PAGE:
TP: Let me step back. Our relationship with the CFPB has been positive. The director, Richard Cordray, has been available, accessible and in most cases reasonable. But underneath him is a lot of bureaucracy and a lot of horsepower that, if not channeled properly, could cause some real concerns. One of which is uncertainty. An example of that is: Many of our members provide wholesale lending to automobile dealers. Automobile dealers are excluded from CFPB oversight, and so the CFPB has become concerned about the disparate impact of auto lending as it relates to members of certain protected classes for discrimination purposes. How the CFPB is going to tackle that, what methodology they’re going to use, what expectations they’re going to have is all kind of opaque at the moment. In other words, not transparent, and so that’s causing a lot uncertainty in the market about: How should we provide that financing? What additional limitations should be around it? What’s our role in training and supervising each transaction in a dealership when we’re really not the dealer? Those are some examples of uncertainty, and that’s having a real impact on the market. Markets don’t want to deploy capital into uncertain environments and so if there’s uncertainty it provides a kind of chilling effect on appropriate calculation of risk and deployment of money.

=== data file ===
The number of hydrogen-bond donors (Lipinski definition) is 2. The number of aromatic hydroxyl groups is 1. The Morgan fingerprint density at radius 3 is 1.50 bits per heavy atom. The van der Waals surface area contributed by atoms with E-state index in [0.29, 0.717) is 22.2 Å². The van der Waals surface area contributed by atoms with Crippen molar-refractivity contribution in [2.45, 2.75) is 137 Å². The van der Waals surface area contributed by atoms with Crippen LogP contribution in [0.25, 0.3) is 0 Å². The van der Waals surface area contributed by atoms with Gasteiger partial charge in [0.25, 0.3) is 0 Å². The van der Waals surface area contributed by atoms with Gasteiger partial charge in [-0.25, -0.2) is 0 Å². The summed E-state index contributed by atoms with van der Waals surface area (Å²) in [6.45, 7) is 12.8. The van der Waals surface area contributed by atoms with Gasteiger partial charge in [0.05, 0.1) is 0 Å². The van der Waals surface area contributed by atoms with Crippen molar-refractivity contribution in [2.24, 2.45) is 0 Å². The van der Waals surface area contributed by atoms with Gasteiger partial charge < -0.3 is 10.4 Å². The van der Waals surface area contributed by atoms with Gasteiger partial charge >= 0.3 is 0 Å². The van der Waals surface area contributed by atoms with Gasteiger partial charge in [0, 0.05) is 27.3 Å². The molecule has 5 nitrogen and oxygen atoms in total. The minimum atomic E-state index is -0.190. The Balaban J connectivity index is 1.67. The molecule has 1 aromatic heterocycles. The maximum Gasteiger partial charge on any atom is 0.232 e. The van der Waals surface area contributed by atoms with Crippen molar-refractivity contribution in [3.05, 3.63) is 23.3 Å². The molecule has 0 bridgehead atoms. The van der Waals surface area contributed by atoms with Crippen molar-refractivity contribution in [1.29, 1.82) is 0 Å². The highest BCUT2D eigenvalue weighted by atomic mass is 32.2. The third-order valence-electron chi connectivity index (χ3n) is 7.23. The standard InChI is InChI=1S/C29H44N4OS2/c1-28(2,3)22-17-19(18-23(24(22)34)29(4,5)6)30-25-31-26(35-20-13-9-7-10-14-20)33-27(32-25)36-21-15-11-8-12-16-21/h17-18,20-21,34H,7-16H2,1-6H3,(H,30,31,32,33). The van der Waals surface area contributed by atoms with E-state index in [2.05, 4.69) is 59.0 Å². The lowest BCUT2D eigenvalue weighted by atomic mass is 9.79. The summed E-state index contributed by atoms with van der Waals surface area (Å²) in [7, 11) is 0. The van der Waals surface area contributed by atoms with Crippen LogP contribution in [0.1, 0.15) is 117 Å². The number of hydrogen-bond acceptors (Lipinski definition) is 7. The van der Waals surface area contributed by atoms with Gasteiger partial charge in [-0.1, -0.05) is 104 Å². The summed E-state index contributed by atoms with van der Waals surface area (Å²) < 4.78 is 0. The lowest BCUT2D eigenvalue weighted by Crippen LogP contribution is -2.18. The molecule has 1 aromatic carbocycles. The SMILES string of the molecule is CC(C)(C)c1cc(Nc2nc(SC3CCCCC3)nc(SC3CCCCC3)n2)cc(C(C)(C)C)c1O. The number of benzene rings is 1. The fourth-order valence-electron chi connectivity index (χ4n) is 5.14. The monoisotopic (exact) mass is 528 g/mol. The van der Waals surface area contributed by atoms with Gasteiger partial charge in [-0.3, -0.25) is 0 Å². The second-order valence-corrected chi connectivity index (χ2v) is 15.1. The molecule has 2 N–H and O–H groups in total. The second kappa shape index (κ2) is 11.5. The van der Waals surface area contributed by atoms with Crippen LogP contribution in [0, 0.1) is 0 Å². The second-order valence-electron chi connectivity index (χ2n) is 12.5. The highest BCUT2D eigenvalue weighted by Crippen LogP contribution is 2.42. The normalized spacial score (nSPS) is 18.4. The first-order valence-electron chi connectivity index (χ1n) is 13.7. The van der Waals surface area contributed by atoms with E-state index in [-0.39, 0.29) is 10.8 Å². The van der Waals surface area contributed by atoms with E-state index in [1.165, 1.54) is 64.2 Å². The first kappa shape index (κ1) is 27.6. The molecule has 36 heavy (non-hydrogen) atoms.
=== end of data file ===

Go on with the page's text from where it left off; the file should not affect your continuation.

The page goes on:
MC: Some opponents of the Terrorism Risk Insurance Act and the Export-Import Bank have criticized the two programs as being regional issues, not national ones. Why should these be national concerns?
TP: I think one of the best defenses of the Export-Import Bank was provided by Ronald Reagan. He said that it was “necessary leverage” to confront unfair international trade and finance practices by other countries. There’s a lot of arguments that could be made about the Export-Import Bank, but I think he put his finger on it best when he said the rest of the world isn’t playing by the rules and we need some ability to pressure them to change and we need some tools to do that. Our ability to utilize the Export-Import Bank helps in that regard. Having fair trade rules and leverage over other countries regarding trade and finance is something that should interest the whole nation, not just one state, one company or one region.